Last week’s wild trout hunt was a lot of fun, but if you’re fishing in southeast England, your quarry will inevitably be stocked fish. The chalk streams of Hampshire will have a head of wild trout, but these rivers too are stocked. If I was to fish for ‘stockies’, it may as well be for big ones. I contemplated returning to Dever Springs, but in the end plumped for Avington Trout Fishery, also in Hampshire. It was the chance to fish a carrier stream at the same location, that swung the decision for me. This stream is an offshoot of the famous Itchen, and holds wild trout as well as grayling. On arrival, I was told that the carrier was out-of-bounds today as someone had booked it via some mechanism of which I was unaware. Not Happy. No reduction in the price of the day ticket either. I reluctantly paid the full £70 (for a 3-fish ticket) and set off for the lakes.
The fishery consists of three lakes (and the out-of-bounds stream). Large trout and clear waters are the draw here. Stalking for a large fish is the preferred method; everyone hoping for a double-figure fish. Today, however, very overcast conditions weren’t the best for seeing into the water. Lake 1 was very silty and weed covered. I couldn’t see any fish apart from some large carp near the surface. I moved onto Lake 2.
In the clear water, I could see a large rainbow trout almost stationary a rod’s length from the bank. I tied on a bead-headed daddy and flicked it towards my chosen fish. The trout deigned to turn his head towards my offering, but wasn’t interested enough to take the fly. Up and down Lakes 2 and 3, this pattern repeated itself for an hour or more. Plenty of follows of the fly, but no takes. Varying the lure, made no difference. I just couldn’t induce a bite with any change of fly or retrieve.
The lakes are also home to large numbers of perch. They too, showed a little interest in the flies. The perch would follow a lure, but turn away at closer inspection, and return to their current occupation: nose down in the weed, presumably hunting some tiny water-borne insect.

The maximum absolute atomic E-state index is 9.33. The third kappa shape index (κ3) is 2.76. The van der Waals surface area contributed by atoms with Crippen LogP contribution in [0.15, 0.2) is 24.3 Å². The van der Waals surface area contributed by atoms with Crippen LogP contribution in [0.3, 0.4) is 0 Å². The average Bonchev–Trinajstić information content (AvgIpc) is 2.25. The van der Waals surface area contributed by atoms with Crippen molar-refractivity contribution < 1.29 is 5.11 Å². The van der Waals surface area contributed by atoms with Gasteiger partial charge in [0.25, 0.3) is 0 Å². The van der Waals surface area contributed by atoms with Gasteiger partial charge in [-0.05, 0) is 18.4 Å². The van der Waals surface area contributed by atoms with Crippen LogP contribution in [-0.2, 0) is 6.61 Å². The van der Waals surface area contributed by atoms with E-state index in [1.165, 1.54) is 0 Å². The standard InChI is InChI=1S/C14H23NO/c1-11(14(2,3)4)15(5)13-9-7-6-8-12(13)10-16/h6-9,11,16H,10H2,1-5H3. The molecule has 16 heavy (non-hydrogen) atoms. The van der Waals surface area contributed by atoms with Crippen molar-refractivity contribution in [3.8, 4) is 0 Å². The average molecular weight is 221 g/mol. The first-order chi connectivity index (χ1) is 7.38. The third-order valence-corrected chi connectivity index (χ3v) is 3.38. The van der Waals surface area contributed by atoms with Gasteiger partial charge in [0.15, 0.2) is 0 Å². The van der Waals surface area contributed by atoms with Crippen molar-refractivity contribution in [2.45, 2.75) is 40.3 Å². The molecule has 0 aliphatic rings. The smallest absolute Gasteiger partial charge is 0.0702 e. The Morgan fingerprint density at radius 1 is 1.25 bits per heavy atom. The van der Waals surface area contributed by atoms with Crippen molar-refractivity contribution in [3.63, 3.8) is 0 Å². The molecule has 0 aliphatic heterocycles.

I found a stony patch of the bank on Lake 3, in which a small wild brown trout was feeding. These fish, and grayling too I was told, wash in from the carrier stream when it floods, and become trapped in the main lakes. I sat on the grass to downsize my tackle appropriately. The biggest dragonfly I’ve seen, was emerging from its nymph stage. The body must have been over four inches long.
I cast my 6 lb fluorocarbon leader and the diawl bach that worked for me last week, towards the small trout. As with its larger cousins, my fly provoked interest but not enough for the trout to view it as a meal. I switched over to a red stalking bug, and targeted a nearby rainbow. This fish took the lure. It didn’t look a large fish, 3lb-ish was my guess. In a fit of hubris – inexplicable for someone who had failed to catch for a couple of hours – I felt that the trout was too small, and I could do better. I gave the fish plenty of line, and let it fight without bullying it to the bank. The barb failed to hold, and the fish broke free. Another fishless hour, and I couldn’t believe my earlier contempt for the fish. That wouldn’t happen again. From what I saw later in the day, I now believe that the fish would have been at the very least four pounds or more. The clear waters and habituation to large trout had destroyed my ability to judge size accurately.
I broke for lunch, and thought about a revised approach. Stalking was not working, so I would cast ‘blind’ into the lake. Maybe not exactly blind, but casting in the general area of sighted fish, rather than to the snout of an individual trout. I tied on my trusty barbless blue flash damsel, and cast amongst the surface scum down the bottom end of Lake 2. Second cast, and fish on! The fish gave a good account of itself, and after a few minutes I had the 5 ¾ pounder on the bank.
Next cast, same result. This one was just under 4 ½ lb. I took the strung up fish back to my vehicle, and resumed stalking amongst the trees of Lake 3. I tried again with the diawl bach for the wild trout. Still not interested. Then on the very last peg of Lake 3, a small perch went for the fly. Of all the perch in the lake, this one decided that the little Welsh lure was of interest.
At 2pm, a small break in the clouds, allowed the sun to shine through. Fish were taking insects from the water’s surface with big splashes. I tied on a mayfly pattern, and targeted the same small brown trout once more. The fish would look up to the surface at my offering. Consider it for a moment. Then turn away. I moved down a few sizes to an Adams dry fly. Again, interest, but no response. The wild fish were too smart to outwit today.
I reattached the blue flash damsel and returned to Lake 2, to catch my final trout of the 3-fish ticket. The first fish to take the lure was another perch.
After this fish was photographed and released, I spotted a real pig of a rainbow trout swim closely by. I put the damsel right in front of its nose, and it took the fly at once. A real fight ensued. I gave the fish all the line it needed as it made several runs. This is the first fish I’ve fought using the reel’s drag. A good five minutes later, the fish was in the net. It later weighted in at 7 ½ lb. The biggest trout I’ve caught.
It was fun catching the big fish, but it left me with more trout flesh than I know what to do with. I’ll look for a catch-and-return water to try next time. If I return to Avington, I will definitely enquire about the carrier stream being available before booking.
- 3 Rainbow Trout (Blue Flash Damsel)
- 2 Perch (Diawl Bach, Blue Flash Damsel)